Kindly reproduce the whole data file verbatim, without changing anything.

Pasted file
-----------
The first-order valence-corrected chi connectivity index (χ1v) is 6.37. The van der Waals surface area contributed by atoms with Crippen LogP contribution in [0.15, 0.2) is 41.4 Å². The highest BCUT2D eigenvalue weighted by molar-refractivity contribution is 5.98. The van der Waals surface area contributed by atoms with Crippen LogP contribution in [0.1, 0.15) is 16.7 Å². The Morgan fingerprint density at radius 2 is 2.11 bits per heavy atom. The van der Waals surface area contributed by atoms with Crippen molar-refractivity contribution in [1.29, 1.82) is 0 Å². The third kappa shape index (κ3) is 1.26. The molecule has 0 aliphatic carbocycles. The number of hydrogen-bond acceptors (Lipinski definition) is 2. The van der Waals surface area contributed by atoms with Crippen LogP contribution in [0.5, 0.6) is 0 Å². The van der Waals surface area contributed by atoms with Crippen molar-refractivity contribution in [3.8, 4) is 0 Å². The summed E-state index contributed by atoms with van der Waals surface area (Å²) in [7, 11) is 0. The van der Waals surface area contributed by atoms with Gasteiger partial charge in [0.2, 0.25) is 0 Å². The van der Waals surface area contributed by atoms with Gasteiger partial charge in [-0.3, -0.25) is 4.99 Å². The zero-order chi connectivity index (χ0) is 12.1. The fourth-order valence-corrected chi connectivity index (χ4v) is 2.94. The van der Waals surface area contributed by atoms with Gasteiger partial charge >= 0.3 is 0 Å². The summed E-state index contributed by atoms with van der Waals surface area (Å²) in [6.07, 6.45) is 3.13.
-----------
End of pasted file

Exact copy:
The first-order valence-corrected chi connectivity index (χ1v) is 6.37. The van der Waals surface area contributed by atoms with Crippen LogP contribution in [0.15, 0.2) is 41.4 Å². The highest BCUT2D eigenvalue weighted by molar-refractivity contribution is 5.98. The van der Waals surface area contributed by atoms with Crippen LogP contribution in [0.1, 0.15) is 16.7 Å². The Morgan fingerprint density at radius 2 is 2.11 bits per heavy atom. The van der Waals surface area contributed by atoms with Crippen molar-refractivity contribution in [1.29, 1.82) is 0 Å². The third kappa shape index (κ3) is 1.26. The molecule has 0 aliphatic carbocycles. The number of hydrogen-bond acceptors (Lipinski definition) is 2. The van der Waals surface area contributed by atoms with Crippen LogP contribution in [0.5, 0.6) is 0 Å². The van der Waals surface area contributed by atoms with Crippen molar-refractivity contribution in [3.8, 4) is 0 Å². The summed E-state index contributed by atoms with van der Waals surface area (Å²) in [7, 11) is 0. The van der Waals surface area contributed by atoms with Gasteiger partial charge in [0.2, 0.25) is 0 Å². The van der Waals surface area contributed by atoms with Gasteiger partial charge in [-0.3, -0.25) is 4.99 Å². The zero-order chi connectivity index (χ0) is 12.1. The fourth-order valence-corrected chi connectivity index (χ4v) is 2.94. The van der Waals surface area contributed by atoms with Gasteiger partial charge >= 0.3 is 0 Å². The summed E-state index contributed by atoms with van der Waals surface area (Å²) in [6.07, 6.45) is 3.13.